/ Technology

Are you wasting money on a mobile you already own?

Mobile emojis

It’s always a great feeling to know you’ve paid off a bill. But what if you were still being charged every month for something you’d already paid off? Well that could be happening with your mobile phone contract…

New research for our Unlock Better Mobile Deals campaign shows that we’re collectively wasting a shocking £355m every year by shelling out for handsets we’ve already paid off.

That’s because nearly half of the people in our survey didn’t switch straight away when they came to the end of their contract. On average they’re paying an extra £92 each towards handsets they already own.

Vodafone, EE and Three

So how is this happening? Well, most contracts combine the cost of the tariff and the handset. But it’s not normally split out like that, so people don’t know how much each element costs or when they’ve finished paying for their phone.

O2, Virgin Media, Tesco Mobile and Utility Warehouse have tariffs where the handset and airtime costs are separate, while giffgaff has never bundled the handset in. Whereas Vodafone, EE and Three customers still continue to be charged one bundled price.

For example, a contract with O2 Refresh for an iPhone 6 costs £49 a month for 5GB of data and unlimited minutes and texts. Of this, O2 is clear that the handset part of the bill is £25, meaning that you’ll only pay £24 per month when the contract’s over.

On a similar plan with Vodafone (4GB of data and unlimited minutes and texts) it costs £48.50 a month. However, that price doesn’t change once you come to the end of your contract and you’ve finished paying off the cost of the handset.

Overpaying for your mobile phone

If you don’t switch as soon as your contract has ended it could end up costing you around £22 for every month you go over. That’s what happened to Jeremy:

‘I was nearing the end of a two year contract that included an iPhone, so I rang Vodafone to ask about upgrading to a new handset. I was told an upgrade would be available nearer to the end of the contract – but when the contract finished, Vodafone didn’t tell me or offer an upgrade.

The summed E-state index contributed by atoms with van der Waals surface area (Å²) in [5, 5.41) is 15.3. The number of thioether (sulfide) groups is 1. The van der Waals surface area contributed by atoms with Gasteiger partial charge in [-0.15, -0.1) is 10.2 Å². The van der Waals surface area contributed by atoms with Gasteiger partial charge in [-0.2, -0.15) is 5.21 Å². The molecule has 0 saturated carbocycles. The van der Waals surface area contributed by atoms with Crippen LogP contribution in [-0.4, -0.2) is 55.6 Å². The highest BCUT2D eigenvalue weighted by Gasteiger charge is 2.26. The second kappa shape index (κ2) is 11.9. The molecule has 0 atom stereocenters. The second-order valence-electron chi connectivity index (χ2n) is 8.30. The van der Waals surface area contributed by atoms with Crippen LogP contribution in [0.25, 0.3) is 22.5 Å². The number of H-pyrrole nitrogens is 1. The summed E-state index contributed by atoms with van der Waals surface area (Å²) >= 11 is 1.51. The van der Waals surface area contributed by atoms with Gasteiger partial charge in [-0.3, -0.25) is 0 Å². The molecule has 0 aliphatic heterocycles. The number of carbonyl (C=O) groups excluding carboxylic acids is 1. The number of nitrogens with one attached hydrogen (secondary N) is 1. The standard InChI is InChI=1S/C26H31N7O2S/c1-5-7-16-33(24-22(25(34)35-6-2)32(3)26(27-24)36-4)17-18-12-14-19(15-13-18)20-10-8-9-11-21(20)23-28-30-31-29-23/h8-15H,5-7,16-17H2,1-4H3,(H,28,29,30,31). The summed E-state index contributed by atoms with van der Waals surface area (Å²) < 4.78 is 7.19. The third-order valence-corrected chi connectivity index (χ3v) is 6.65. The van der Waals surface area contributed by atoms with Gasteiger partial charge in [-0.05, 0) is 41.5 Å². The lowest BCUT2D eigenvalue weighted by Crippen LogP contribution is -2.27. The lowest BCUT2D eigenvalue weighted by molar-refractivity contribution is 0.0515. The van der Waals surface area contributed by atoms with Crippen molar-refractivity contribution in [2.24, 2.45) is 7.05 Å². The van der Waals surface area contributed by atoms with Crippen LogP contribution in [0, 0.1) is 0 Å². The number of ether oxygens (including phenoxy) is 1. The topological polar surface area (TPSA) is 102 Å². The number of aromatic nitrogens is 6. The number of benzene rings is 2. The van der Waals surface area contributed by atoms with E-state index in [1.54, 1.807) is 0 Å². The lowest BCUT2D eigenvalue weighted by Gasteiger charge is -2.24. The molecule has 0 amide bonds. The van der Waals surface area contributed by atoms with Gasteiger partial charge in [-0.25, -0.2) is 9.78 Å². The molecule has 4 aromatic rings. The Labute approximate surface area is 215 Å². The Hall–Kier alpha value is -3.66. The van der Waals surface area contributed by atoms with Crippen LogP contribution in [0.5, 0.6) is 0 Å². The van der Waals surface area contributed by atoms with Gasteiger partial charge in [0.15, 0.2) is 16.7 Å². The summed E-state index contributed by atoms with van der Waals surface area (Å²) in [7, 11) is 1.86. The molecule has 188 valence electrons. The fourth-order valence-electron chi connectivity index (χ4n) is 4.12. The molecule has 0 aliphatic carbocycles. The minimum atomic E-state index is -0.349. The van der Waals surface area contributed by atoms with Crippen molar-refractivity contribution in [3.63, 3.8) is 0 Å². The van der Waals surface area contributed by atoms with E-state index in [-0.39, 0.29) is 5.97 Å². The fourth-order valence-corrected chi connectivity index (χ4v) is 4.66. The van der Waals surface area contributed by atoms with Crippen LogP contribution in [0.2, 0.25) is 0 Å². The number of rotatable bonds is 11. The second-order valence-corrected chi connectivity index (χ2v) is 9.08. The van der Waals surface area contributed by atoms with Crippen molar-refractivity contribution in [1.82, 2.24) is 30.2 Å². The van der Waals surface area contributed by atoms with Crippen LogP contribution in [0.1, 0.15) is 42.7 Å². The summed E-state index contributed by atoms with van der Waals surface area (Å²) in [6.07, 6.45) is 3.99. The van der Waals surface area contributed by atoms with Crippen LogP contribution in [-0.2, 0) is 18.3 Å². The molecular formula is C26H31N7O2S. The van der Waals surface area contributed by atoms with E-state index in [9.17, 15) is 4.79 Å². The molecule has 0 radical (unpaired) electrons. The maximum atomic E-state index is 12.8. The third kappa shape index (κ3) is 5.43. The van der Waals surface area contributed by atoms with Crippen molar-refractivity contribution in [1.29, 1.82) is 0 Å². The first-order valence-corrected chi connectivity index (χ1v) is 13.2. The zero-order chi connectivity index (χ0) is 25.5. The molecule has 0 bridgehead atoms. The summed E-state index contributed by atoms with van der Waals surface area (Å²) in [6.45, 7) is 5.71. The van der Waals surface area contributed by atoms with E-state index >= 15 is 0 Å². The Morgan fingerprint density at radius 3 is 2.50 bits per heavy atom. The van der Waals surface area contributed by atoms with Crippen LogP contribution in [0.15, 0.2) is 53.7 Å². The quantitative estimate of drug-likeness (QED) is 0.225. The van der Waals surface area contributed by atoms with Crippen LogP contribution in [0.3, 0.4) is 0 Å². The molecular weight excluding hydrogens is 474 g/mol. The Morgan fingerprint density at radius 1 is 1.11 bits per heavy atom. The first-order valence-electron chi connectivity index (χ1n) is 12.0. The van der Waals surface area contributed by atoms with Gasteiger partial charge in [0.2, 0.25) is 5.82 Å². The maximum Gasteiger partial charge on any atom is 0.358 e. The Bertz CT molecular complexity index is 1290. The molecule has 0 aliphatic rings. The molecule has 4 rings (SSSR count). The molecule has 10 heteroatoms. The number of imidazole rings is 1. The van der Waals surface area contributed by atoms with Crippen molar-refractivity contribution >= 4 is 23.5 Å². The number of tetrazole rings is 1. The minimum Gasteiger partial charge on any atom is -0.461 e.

‘Worse, they continued to charge me £45 a month for a phone I had already paid off. I only discovered that I was overpaying when my daughter mentioned that her bill was only £15.’

We think people are being misled and, as a result, are collectively paying millions of pounds each year for a phone they’ve paid off. We’re calling on all providers to separate out the cost of the handset so you don’t continue to pay after the contract comes to an end. You shouldn’t be handing over money for nothing.

Have you ever continued paying the same amount to your mobile provider even though you’d come to the end of your contract?


Why do people insist on acquiring subsidised phones from the networks instead of buying them outright? I don’t expect Sky or TV Licensing to subsidise my television. I don’t expect my ISP to subsidise my laptop. I don’t expect oil companies to subsidise my car. Why do consumers expect mobile networks to subsidise their handsets?

I would like to see unbundling of the goods and the service to promote competition and transparency. We need an end to the cost of mobile phones being subsidised by monthly charges because this:
– Encourages consumers to acquire handsets they cannot truly afford through an unhealthy “buy now pay later” consumer debt culture with a disguised loan from the mobile network.
– Distorts competition by disguising the true price of the handset and of the service, as opposed to a SIM-free handset and SIM-only service.
– Encourages wasteful acquisition of new handsets because consumers mistakenly believe they are receiving the handset for free or for very little.
– Necessitates long contract durations in order to spread the cost of the handset, which inhibits competition by preventing consumers from switching networks.